Web-based mapping service helps Island County, Wash., cut the cost of delivering GIS data to departments and the public.
Crime analysis, agency cooperation and centralized data aid in proactive enforcement of sex offender/predator statutes in Pinellas County, Fla.
Minnesota is using new software to make redistricting easier and more transparent.
GIS is helping emergency response teams in Fremont, Calif., prepare for rolling blackouts.
The border patrol in the San Diego area is using GIS, GPS and biometrics to help curb illegal immigration.
Delawares realtime crime reporting system is revolutionizing the job of law enforcement officials in the state.
When Alaska Airlines Flight 261 crashed off the coast of California, technology played a critical role in the combined investigative efforts of public, private and military organizations.
A municipal government in Canada had to overcome user skepticism in order to make GIS an effective tool.
The layers of information in existence at the city and county level of government are agencies to relinquish control of data to GIS utilities.
Investment in digital orthographic coverage leads to wider cost-saving through collaboration.
GIS-revised floodplain boundaries create benefits for homeowners and businesses in Winnebago County, Wis.
GIS technology lets student scientists see environmental data as they collect it.
Creating the metropolitan transit system for the 21st century
Students learn the value of GIS as a teaching tool.
GIS played a critical role in Headwaters negotiations.
A small but growing Colorado town assembles a powerful GIS tool that fits the bill.
CODEFOR is Minneapolis' comprehensive approach to reducing crime by putting resources where the criminals are, and increasing the gathering and sharing of information.
One chapter's new program can save time,
The University of Arkansas' Center for Advanced Spatial Technologies builds an advanced spatial-data warehouse.
Vallejo, Calif., turns to GIS to replace jobs lost to the closing of a naval shipyard.
The Washington State Department of Transportation takes a GIS standard for a test drive.
GIS speeds up documentation for airport noise mitigation program.
The interest and enthusiasm of Minnesota students help serve two very important purposes.
Technology runs toward making the U.S. census the most accurate it's ever been, but there's a headwind.
GIS helps globalize and organize health maintenance efforts.
A Texas COG takes an enterprising approach to the development of a regional basemap.
HUD hopes its new community planning software will easily and painlessly bring people and government together.
GPS and GIS help the Los Alamos National Laboratory track and study elk population and migration.
Linkage analysis and geographic profiling systems get criminals where they live.
A GIS-based study identifies populations living near high-voltage power lines in an attempt to determine cancer risk.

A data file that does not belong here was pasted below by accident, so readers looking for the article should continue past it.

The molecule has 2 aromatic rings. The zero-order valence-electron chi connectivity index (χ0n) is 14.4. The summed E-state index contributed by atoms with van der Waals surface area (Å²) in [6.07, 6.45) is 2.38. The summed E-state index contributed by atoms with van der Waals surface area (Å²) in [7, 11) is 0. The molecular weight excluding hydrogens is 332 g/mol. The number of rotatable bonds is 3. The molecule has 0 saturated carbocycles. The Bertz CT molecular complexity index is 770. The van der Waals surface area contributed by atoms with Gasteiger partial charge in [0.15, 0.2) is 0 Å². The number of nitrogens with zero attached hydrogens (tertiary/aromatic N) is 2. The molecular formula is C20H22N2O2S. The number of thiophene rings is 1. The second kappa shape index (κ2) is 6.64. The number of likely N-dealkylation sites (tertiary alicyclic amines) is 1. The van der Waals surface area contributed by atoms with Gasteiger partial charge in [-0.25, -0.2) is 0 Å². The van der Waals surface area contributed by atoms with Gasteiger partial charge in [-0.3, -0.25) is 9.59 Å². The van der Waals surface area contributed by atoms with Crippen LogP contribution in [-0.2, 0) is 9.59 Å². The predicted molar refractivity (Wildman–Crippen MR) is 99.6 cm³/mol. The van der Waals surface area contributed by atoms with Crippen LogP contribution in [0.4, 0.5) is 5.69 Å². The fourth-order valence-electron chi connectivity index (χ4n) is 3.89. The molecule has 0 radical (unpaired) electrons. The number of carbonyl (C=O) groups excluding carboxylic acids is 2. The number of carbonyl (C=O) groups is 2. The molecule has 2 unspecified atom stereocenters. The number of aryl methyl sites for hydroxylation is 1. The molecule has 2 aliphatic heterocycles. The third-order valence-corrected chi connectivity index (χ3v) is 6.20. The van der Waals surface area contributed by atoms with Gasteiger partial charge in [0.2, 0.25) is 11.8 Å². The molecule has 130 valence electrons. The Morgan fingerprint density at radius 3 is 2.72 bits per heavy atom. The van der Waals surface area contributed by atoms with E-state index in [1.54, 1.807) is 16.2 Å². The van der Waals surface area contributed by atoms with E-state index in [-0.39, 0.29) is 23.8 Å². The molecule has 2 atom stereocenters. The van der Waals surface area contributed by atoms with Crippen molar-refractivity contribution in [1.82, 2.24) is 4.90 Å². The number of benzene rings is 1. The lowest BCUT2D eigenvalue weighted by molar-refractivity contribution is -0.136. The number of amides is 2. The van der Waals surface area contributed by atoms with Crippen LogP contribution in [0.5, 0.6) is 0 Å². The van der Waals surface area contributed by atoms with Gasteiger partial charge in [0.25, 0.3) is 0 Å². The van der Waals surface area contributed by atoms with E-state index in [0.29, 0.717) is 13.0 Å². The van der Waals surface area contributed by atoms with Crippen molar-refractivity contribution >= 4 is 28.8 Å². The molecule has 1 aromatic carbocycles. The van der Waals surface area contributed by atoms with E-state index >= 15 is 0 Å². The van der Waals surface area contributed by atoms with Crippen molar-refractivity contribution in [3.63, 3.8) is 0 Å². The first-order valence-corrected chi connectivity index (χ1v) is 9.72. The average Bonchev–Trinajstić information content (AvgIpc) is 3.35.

Some resourceful sourceful surveyors in Florida's Orange County build a GPS system on a shoestring.
Land mines - death traps from wars gone by - do not know the difference between enemy soldiers and children playing. Technology has been enlisted to help locate and remove them.
Scottsdale planners fly decision-makers through potential developments.
Florida and Pennsylvania use a GPS-based system for realtime offender tracking.
Losses in property-tax revenue and litigation over property disputes led to a new high-accuracy geodetic reference network for Puerto Rico.
Recent advancements in digital aerial photography is making it an inexpensive choice.
Sophisticated systems comb ocean floor for clues to TWA flight 800 disaster.
A dispatch management system is helping Wilmington, N.C., expedite 911 calls with maximum speed and accuracy.
The opening of the high-resolution imaging market
GIS is helping to analyze coverage trouble spots in new wireless services.
Global Positioning Systems may help geologists determine which faults they should be most concerned with.
In the midst of increasing oil tanker traffic along U.S. coasts, Texas is using new technology to protect beaches, wildlife and marine resources.
Spatial analysis of disease started with the London cholera epidemic of 1854. Today, GIS is the newest tool in tracking epidemics.
GIS technology is rapidly moving toward a wider group of users. Here are the latest tools available
Decades ago, the Australian melaleuca tree was imported to help dry up Florida swampland and convert it into forests. Now, however, the melaleuca is seen as a threat to the Everglades and eradication efforts are under way.
GIS helps Florida DOT balance the need to build a safer road with the need to protect environmentally sensitive areas.
New technology is helping gather traffic accident and crime scene data quickly and accurately.
A North Carolina city and county developed a joint GIS to access common information and lower costs
Agencies must evaluate their most important needs to select the right GIS accuracy